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Approved Drug May Preserve Brain Function After Stroke

Feb 04, 2015 05:34 PM EST

New research suggests that an already-approved drug may be able to preserve brain function after a stroke, potentially changing the lives of patients with this debilitating disease.

According to the results, published in the Journal of Neuroscience, the anti-epilepsy drug retigabine successfully preserved brain tissue in a mouse model of stroke, as well as prevented the loss of balance control and motor coordination - hallmark symptoms of stroke.

It should be noted that the US Food and Drug Administration (FDA) approved retigabine under the American brand name Ezogabine as an anticonvulsant. However, physicians can use it off label to treat stroke patients. In order for retigabine to officially be FDA-approved as a means of treating stroke specifically, a clinical trial must be conducted.

But this step is an important one, considering stroke affects nearly one million Americans each year.

"As a leading cause of death and disability, stroke poses a major risk to our society," researcher David F. Jimenez said in a press release.

To test retigabine's effectiveness on stroke patients, researchers tested the drug on mice. Hours after a stroke, both treated mice and a control group of mice were placed on a balance beam to observe motor coordination. The untreated mice were slipping and falling, while those treated with the drug proved to be perfectly balanced.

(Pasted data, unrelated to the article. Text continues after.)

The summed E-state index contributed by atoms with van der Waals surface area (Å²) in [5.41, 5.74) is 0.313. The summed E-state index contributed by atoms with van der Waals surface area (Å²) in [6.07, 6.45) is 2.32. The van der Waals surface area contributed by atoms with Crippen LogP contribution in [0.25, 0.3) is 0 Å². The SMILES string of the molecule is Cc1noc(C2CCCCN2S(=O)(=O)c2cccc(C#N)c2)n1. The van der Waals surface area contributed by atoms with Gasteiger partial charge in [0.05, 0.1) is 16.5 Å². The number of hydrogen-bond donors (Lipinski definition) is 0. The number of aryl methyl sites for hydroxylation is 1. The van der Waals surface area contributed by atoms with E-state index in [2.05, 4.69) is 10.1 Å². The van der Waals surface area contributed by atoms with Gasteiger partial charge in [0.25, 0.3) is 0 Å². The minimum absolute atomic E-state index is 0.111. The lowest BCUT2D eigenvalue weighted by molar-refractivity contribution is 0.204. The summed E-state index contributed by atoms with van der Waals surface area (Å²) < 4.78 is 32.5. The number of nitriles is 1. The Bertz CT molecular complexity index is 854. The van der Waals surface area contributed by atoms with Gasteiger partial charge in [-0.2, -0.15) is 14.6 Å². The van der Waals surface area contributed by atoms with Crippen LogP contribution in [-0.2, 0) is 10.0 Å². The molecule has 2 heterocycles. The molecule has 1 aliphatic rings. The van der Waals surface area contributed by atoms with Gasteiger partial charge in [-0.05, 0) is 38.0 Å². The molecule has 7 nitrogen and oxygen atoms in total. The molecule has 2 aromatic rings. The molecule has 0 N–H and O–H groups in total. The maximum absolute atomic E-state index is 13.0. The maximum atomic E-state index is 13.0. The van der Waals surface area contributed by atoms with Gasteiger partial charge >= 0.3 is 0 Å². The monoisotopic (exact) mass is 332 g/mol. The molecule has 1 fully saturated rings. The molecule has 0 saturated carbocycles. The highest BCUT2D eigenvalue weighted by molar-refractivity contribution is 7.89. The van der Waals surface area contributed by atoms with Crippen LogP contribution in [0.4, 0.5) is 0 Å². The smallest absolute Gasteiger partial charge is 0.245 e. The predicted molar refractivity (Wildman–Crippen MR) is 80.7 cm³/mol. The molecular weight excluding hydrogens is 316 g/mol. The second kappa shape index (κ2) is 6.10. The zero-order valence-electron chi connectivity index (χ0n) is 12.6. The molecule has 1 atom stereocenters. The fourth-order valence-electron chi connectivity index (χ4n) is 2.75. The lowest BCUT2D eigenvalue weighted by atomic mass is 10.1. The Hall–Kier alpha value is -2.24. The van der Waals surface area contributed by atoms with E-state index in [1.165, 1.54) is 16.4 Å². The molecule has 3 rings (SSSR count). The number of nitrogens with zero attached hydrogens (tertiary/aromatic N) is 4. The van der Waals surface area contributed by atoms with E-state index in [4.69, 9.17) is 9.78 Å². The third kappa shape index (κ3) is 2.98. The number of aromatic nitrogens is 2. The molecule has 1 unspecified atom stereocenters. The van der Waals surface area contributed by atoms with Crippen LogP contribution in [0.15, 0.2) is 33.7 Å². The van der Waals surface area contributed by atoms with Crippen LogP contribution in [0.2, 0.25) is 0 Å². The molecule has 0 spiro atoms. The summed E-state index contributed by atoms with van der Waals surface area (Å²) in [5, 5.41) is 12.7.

"You couldn't even tell they had a stroke," explained senior author Mark S. Shapiro. "They ran across the balance beam like gymnasts."

In addition, a brain tissue analysis of treated mice showed significantly reduced damage to the tissue after the stroke compared to the control group. Retigabine's protective effects were observed in treated mice up to five days after the stroke, researchers say.

The way retigabine works is that it opens specific proteins called potassium ion channels, which stops the electrical activity of nerve cells in the brain. This could be extremely beneficial for patients suffering from ischemic stroke, the most common type of stroke in humans, in which oxygen and nutrients are suddenly cut off due to a clot in a blood vessel.

"We thought if we could stop the neurons from firing, stopping their electrical activity, we could conserve their resources until the time their blood supply was restored," Shapiro said. "This proved to be the case."

Clinical trials may soon be underway that may lead to the approval of retigabine by the FDA specifically for stroke treatment.

For more great nature science stories and general news, please visit our sister site, Headlines and Global News (HNGN).

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